Mountain Equipment Co-Op Magma Jacket REVIEW

Product performance review of the Mountain Equipment Co-op (MEC) Magma jacket, a lightweight synthetic insulated backpacking jacket.

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by Don Wilson | 2005-02-22 03:00:00-07

Overview

Mountain Equipment Co-op Magma Jacket Review - 1
Don in his MEC Magma jacket in the Santa Catalina Mountains of southern Arizona

The Mountain Equipment Co-op (MEC) Magma jacket is an excellent value with a Gore Dryloft shell, well-constructed hood, and adjustability features that make it exceptionally storm resistant. It is warm, comfortable, and well constructed, but not oversized as some belay jackets in our review suite are. It has Primaloft One insulation and a removable, insulated hood. With plenty of other features such as four pockets, adjustable drawcords, zipper storm flaps and soft and warm pockets and collar, the Magma has quickly become a favorite of mine.

In Brief

  • Gore Dryloft shell is exceptionally storm resistant
  • Primaloft One insulation lofts to 1.1 inches single layer
  • Removable, insulated hood
  • Good fit, long sleeves
  • Soft, cozy handwarmer pockets
  • Plenty of storage with an external chest and internal storage pocket
  • Not cut to fit over shells as a belay jacket

Specifications

• Garment Style

Full zip, high-loft, synthetic hooded jacket with removable hood

• Fabric Description

Gore Dryloft

• Insulation Description

5.0 oz/yd2 (170 g/m2) Primaloft One throughout

• Other Features

Two zippered, insulated hand-warmer pockets. One zippered inside security pocket. One zippered chest pocket. Also features an insulated and removable hood.

• Weight

1 lb 15.0 oz (877 g) as measured, size men's L; 1 lb 9.5 oz (722 g) size men's M manufacturer specification

• Loft

1.1 in (2.8 cm) single layer loft

• Model Year

2004

• MSRP

$168.00 US ($205 Canadian) Manufacturer's suggested retail price

Warmth

The Magma is a solid four-season performer with 5 oz/yd2 Primaloft One insulation in the torso and sleeves. I measured 1.1 inches of single layer loft, comparable to all but the highest loft jackets in our review suite. I used the Magma on outings in the Catalina and Rincon Mountain ranges of southern Arizona. With temperatures in the 30s °F I was completely warm even when stationary. After hiking uphill only a few hundred yards I quickly became overheated. For downhill or flat hiking, I stayed comfortably cool as long as I kept the jacket partially unzipped. The Magma has several features for helping to control temperature including two easily operated drawcords - one on the hem, and another at the waist.

Storm resistance

The Gore Dryloft shell makes the Magma an exceptional performer in poor weather. The breathable shell is not listed as waterproof by Gore, but is nearly waterproof based on our hose tests. I performed a simple 10-minute hose test, soaking the shell with the full force of a garden hose. At completion, no discernible water had gotten into the insulation. By comparison, the insulation in other water repellent jackets was noticeably wet after this test. The removable hood on the Magma has a large, stiff brim to keep your face protected, and is easily adjustable. The hood fits over a large-volume climbing helmet (Black Diamond Half Dome), but mobility is slightly restricted. The hood cinches down easily to cover your face when weather deteriorates. The cuffs are half elastic, half Velcro, and can be closed down as tight as you like to keep out the spindrift or cold drafts. The main zipper has an internal storm flap.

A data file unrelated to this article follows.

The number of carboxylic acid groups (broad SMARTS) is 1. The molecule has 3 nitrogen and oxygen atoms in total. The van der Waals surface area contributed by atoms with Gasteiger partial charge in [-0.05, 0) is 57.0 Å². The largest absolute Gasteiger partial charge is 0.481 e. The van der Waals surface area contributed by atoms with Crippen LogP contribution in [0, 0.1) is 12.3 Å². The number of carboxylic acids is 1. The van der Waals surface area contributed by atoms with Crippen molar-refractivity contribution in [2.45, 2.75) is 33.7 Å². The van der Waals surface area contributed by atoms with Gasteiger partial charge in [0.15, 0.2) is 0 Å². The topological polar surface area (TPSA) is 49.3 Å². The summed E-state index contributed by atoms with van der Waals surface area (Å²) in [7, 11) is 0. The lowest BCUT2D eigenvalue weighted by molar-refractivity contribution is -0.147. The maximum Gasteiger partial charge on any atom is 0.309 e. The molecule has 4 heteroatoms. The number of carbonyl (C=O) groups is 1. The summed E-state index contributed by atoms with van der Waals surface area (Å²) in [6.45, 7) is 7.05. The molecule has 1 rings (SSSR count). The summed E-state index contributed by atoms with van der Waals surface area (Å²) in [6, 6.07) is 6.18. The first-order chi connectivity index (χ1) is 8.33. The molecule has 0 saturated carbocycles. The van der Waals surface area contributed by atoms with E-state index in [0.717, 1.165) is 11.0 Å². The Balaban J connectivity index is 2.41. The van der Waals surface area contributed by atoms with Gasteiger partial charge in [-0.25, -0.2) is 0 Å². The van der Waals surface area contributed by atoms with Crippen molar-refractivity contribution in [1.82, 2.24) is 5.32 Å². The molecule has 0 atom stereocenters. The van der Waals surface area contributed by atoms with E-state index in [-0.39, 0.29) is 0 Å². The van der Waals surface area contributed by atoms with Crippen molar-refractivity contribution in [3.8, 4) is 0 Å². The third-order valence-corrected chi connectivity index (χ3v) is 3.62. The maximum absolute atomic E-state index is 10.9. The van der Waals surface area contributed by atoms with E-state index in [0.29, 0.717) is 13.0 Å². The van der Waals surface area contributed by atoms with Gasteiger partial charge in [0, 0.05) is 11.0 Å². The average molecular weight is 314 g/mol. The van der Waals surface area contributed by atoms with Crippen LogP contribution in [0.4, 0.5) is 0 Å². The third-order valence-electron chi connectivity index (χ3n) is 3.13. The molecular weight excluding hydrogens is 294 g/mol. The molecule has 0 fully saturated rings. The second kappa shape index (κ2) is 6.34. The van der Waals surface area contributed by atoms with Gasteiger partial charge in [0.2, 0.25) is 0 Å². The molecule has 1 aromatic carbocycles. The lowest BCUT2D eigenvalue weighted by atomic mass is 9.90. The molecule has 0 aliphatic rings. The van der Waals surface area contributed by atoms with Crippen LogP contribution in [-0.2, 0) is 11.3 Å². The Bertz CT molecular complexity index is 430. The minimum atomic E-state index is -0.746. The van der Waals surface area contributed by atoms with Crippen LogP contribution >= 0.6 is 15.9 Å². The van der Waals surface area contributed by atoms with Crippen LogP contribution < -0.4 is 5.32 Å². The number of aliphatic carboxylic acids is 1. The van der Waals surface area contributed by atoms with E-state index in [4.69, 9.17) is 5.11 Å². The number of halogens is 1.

Usability

I've got long arms, so good fit in the sleeves is one of the first things I look for in a cold weather jacket. The Magma does well here, with nice long sleeves that I can easily withdraw my hands into. Overall fit is good, although the cut is shorter than in some other jackets in this category; it does not cover my rear. The Magma is cut to fit over layers, but is not as roomy as some other pure belay jackets. This is beneficial in non-climbing situations, but might be a problem if you tried to slip it over a shell and other layers at a cold weather belay. Articulation is very good; the jacket does not ride up at all when arms are raised to shoulder height. All external zippers have pull strings for easy adjustment while wearing gloves. As mentioned above, the hood is easily removed with a zipper - a feature that I really like as the majority of my cold weather outings are not in full storm conditions. The hand warmer pockets are lined with a soft thin insulating layer that I found very welcome on several occasions.

Value

The MEC Magma jacket is an excellent value at $168 ($205 Canadian). With a Dryloft shell, the Primaloft top of the line insulation, high quality construction, and a removable insulated hood, it gives you a lot for your hard earned dollars.

Recommendations for Improvement

There is little to complain about with the Magma. My jacket came in a bit above the specified weight, so taking just a few ounces off this jacket to improve its performance to weight ratio would shoot it to the top of the line in high loft insulating jackets.


Citation

"Mountain Equipment Co-Op Magma Jacket REVIEW," by Don Wilson. BackpackingLight.com (ISSN 1537-0364).
http://backpackinglight.com/cgi-bin/backpackinglight/mountain_equipment_co_op_magma_jacket_review.html, 2005-02-22 03:00:00-07.

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